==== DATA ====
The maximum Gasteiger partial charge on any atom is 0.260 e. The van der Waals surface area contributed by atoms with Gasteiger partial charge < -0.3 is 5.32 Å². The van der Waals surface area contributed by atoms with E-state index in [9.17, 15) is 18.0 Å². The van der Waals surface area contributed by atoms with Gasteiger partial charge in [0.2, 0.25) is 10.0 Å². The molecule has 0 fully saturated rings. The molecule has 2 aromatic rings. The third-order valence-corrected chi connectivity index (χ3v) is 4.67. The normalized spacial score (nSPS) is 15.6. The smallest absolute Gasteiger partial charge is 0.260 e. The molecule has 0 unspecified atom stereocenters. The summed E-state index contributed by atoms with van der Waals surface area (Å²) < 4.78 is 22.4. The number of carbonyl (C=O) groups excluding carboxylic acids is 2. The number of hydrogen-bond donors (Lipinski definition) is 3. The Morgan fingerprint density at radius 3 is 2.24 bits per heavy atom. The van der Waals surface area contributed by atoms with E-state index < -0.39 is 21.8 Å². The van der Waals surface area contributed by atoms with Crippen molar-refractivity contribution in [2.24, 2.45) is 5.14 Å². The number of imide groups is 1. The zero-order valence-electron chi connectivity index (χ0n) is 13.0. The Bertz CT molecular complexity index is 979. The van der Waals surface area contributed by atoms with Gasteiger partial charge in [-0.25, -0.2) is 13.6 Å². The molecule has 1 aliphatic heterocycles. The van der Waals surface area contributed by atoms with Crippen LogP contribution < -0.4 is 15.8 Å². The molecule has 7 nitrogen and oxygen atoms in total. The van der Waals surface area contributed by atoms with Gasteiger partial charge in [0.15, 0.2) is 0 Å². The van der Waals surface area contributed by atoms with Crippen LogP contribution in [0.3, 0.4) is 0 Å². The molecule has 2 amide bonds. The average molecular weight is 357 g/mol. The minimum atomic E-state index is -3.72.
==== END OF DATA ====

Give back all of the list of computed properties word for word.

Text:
The maximum Gasteiger partial charge on any atom is 0.260 e. The van der Waals surface area contributed by atoms with Gasteiger partial charge < -0.3 is 5.32 Å². The van der Waals surface area contributed by atoms with E-state index in [9.17, 15) is 18.0 Å². The van der Waals surface area contributed by atoms with Gasteiger partial charge in [0.2, 0.25) is 10.0 Å². The molecule has 0 fully saturated rings. The molecule has 2 aromatic rings. The third-order valence-corrected chi connectivity index (χ3v) is 4.67. The normalized spacial score (nSPS) is 15.6. The smallest absolute Gasteiger partial charge is 0.260 e. The molecule has 0 unspecified atom stereocenters. The summed E-state index contributed by atoms with van der Waals surface area (Å²) < 4.78 is 22.4. The number of carbonyl (C=O) groups excluding carboxylic acids is 2. The number of hydrogen-bond donors (Lipinski definition) is 3. The Morgan fingerprint density at radius 3 is 2.24 bits per heavy atom. The van der Waals surface area contributed by atoms with E-state index < -0.39 is 21.8 Å². The van der Waals surface area contributed by atoms with Crippen molar-refractivity contribution in [2.24, 2.45) is 5.14 Å². The number of imide groups is 1. The zero-order valence-electron chi connectivity index (χ0n) is 13.0. The Bertz CT molecular complexity index is 979. The van der Waals surface area contributed by atoms with Gasteiger partial charge in [-0.25, -0.2) is 13.6 Å². The molecule has 1 aliphatic heterocycles. The van der Waals surface area contributed by atoms with Crippen LogP contribution < -0.4 is 15.8 Å². The molecule has 7 nitrogen and oxygen atoms in total. The van der Waals surface area contributed by atoms with Gasteiger partial charge in [0.15, 0.2) is 0 Å². The van der Waals surface area contributed by atoms with Crippen LogP contribution in [0.3, 0.4) is 0 Å². The molecule has 2 amide bonds. The average molecular weight is 357 g/mol. The minimum atomic E-state index is -3.72.